So it's safe to say Trump will most likely be the nominee. But then he has to face Hillary in a race where his popularity is in decline and he barely got 50% support from his own party.

I'd say Trump has a tough battle ahead and it doesn't look good for him.



posted on Apr, 27 2016 @ 07:50 PM
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originally posted by: Shadoefax
That's why it doesn't really matter who ends up on the general election ballot. It's looking like Bernie's name will not be listed on the ballot in the presidential general election, so I will be writing in his name.

Write-in victories are not uncommon. Herbert Hoover, FDR, Dwight Eisenhower, and JFK are just some of the presidents that got elected through write-in votes.


Every single example in your link was a primary which typically involve a small number of highly entrenched voters, the types of people who pay enough attention to actually know of write in campaigns, know the candidates names, and want to support them over someone with a higher chance of success. General elections are a very different demographic, winning a write in campaign with under 300,000 voters is MUCH different from winning one with 150 million voters.



posted on Apr, 27 2016 @ 08:02 PM
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originally posted by: introvert
I believe Trump will get the delegates needed and I also believe the GOP already decided to not change the convention rules.

So it's safe to say Trump will most likely be the nominee. But then he has to face Hillary in a race where his popularity is in decline and he barely got 50% support from his own party.

I'd say Trump has a tough battle ahead and it doesn't look good for him.


His popularity is not in decline at all. He's about to break voting records. He already has more than 10 million votes and already ahead of Romney's entire primary season. Also will beat Bush who has the all time voting record. He cause a voting participation surge for the party while democrats are having a decrease in turnout.

Barely 50% ? He just swept 5 states at over 60% and same for in NY.

Another point, about this whole Conservative pigeonhole that people like to put him in, is that it's a part of his appeal. He gains votes that cross party lines.

Of course the MSM narrative is that he's unpopular and no one likes him, he has no chance of winning, but the facts state the contrary.
edit on 27-4-2016 by mkultra11 because: (no reason given)



posted on Apr, 27 2016 @ 08:07 PM
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When I see a "Prediction".. either from an ESPN talking head, or from a University, I want to know their track record. Without it, their predictions mean nada nothing.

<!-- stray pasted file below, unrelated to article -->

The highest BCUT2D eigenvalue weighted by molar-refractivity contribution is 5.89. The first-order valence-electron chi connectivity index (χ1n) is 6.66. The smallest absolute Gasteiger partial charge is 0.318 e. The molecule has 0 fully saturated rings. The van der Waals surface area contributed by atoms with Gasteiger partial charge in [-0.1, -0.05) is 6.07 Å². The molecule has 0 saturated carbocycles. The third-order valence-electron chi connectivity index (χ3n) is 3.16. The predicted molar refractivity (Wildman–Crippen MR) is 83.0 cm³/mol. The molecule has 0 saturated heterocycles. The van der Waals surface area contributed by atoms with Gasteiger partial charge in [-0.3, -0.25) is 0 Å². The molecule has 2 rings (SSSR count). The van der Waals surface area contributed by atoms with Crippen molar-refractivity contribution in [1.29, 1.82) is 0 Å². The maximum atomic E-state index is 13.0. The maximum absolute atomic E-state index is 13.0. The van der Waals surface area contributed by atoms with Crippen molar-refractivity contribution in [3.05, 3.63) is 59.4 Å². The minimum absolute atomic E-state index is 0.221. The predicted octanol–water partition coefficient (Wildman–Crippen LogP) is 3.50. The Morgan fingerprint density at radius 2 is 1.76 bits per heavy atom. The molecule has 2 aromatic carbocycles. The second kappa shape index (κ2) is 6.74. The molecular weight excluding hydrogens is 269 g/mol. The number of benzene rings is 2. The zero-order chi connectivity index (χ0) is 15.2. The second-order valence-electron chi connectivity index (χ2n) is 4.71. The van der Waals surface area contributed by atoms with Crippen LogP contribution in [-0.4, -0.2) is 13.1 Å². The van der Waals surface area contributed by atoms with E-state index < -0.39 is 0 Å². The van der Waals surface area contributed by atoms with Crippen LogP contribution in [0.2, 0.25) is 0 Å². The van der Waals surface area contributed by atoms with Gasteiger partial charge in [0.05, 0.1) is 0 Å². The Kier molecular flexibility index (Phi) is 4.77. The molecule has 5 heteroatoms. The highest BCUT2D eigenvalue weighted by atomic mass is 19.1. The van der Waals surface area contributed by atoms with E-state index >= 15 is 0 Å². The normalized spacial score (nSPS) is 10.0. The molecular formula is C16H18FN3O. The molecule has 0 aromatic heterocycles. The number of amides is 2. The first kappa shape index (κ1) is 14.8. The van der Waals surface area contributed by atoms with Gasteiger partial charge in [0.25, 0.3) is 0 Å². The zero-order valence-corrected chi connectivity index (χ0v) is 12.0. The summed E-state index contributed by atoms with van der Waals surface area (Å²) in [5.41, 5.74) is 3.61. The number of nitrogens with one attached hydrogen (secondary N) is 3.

Does Princeton have a history of predicting outcomes in Presidential politics that the public can examine? In this case, I'm hoping that their track record is good.



posted on Apr, 27 2016 @ 08:55 PM
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originally posted by: carewemust
When I see a "Prediction".. either from an ESPN talking head, or from a University, I want to know their track record. Without it, their predictions mean nada nothing.

Does Princeton have a history of predicting outcomes in Presidential politics that the public can examine? In this case, I'm hoping that their track record is good.


Where's that octopus that picks the superbowl winners?

What's he say?



posted on Apr, 27 2016 @ 09:01 PM
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originally posted by: burgerbuddy

originally posted by: carewemust
When I see a "Prediction".. either from an ESPN talking head, or from a University, I want to know their track record. Without it, their predictions mean nada nothing.

Does Princeton have a history of predicting outcomes in Presidential politics that the public can examine? In this case, I'm hoping that their track record is good.


Where's that octopus that picks the superbowl winners?

What's he say?


You mean the 8-armed all mighty Oracle? She can't see specifics, but says that one candidate will be indicted before the election. I have no clue who that might be, however. ;-)



posted on Apr, 28 2016 @ 04:22 AM
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The continual denial of some people is becoming comical.

First they thought it was a joke that Trump announced his candidacy. Then they said he’ll never get more than 5%. Then they watched him steadily rise to 40% and higher. Then they started talking about a brokered convention. And now that he has a 94% chance of getting to 1237 delegates, they are saying that the RNC will change the rules to block him.

We’ve all heard the following: “The definition of insanity is repeating the same behaviour over and over and expecting different results.”

So, as I read in another post: A lot of these people are gonna need therapy when Trump becomes president.

Then, after he has been president for a while, they will come to realise that he is a Godsend and that they were so utterly mistaken about him that they need therapy all over again to try and regain their self-esteem.

Trump will be president.

soulwaxer



posted on Apr, 28 2016 @ 04:38 AM
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a reply to: soulwaxer

Similar to some people denying Hillary has always been on top of trump in the polls



www.realclearpolitics.com...

Everyone sees what they want to see